The results cannot possibly be known before the week or ten days needed to tally the ballots by hand because computers are not available to Iraq’s election authorities.


During Sunday night, the boxes are to be transported from tens of thousands of polling stations across the country to Baghdad.  Some may not make it, either because of terrorist attacks or because they might “disappear” off the backs of trucks en route.  But even without a precise count, Shiite and Kurdish victories can be safely predicted.


No one can tell yet how well the lists run by interim president Ghazi Yawar and interim prime minister Iyad Allawi have fared.  Yawar is not running for election, but Allawi, to stay in office, will need at least 40-50 national assembly seats.







China To Hold Free And Fair Elections In Tibet


[Thanks to Phil G who sent this in.]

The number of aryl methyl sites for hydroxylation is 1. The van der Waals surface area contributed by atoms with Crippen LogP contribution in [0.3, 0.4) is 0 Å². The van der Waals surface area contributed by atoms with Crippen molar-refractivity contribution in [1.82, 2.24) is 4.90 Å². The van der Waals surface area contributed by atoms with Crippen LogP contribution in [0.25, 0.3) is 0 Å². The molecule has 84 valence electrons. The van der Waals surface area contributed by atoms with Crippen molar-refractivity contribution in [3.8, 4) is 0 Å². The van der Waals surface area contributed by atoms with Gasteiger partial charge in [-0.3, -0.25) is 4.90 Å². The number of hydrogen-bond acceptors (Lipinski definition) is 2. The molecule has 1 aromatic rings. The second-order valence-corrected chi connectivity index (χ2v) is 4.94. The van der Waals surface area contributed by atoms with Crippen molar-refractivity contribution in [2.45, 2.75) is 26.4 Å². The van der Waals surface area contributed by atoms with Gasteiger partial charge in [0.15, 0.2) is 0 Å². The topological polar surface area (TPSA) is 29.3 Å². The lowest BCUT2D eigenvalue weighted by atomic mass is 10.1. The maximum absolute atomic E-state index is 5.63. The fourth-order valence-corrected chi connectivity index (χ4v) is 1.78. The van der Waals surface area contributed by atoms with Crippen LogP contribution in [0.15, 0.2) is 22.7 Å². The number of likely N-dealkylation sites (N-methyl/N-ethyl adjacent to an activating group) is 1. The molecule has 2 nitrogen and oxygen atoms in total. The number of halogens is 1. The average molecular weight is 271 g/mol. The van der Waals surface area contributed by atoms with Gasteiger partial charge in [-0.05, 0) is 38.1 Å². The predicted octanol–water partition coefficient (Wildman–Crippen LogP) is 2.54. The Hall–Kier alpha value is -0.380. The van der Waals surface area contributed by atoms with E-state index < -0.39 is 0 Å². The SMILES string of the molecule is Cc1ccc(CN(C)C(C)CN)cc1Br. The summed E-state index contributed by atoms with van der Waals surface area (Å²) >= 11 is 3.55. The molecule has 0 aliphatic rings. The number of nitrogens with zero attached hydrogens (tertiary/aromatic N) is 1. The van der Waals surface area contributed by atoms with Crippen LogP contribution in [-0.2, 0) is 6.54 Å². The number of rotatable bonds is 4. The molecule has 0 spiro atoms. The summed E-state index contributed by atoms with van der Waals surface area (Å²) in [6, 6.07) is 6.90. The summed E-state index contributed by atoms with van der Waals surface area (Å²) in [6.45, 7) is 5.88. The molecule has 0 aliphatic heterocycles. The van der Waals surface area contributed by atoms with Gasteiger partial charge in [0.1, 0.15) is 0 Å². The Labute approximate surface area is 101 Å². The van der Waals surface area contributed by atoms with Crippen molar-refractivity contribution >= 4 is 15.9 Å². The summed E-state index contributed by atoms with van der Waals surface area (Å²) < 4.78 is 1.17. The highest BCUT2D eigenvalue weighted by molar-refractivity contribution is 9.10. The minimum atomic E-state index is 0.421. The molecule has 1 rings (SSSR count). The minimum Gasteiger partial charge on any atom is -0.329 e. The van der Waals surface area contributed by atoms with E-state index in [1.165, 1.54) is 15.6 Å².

January 31, 2005 Beau Grosscup


The Government of the Peoples Republic of China has announced that now that it knows the standards of a free and fair election, it will be holding free and fair elections in Tibet immediately.


The free and fair elections will be held under the following conditions:


1. The rules of Chinese Occupation will remain

2. The estimated 300,000 Chinese troops will provide election security

3. Martial Law will be enforced

4. Candidates for office will not reveal their names

5. Voters will not know whom they are voting for.

6. The borders and airports will be closed and the country in security 'lockdown.'

7. The elections will be paid for by the Chinese taxpayers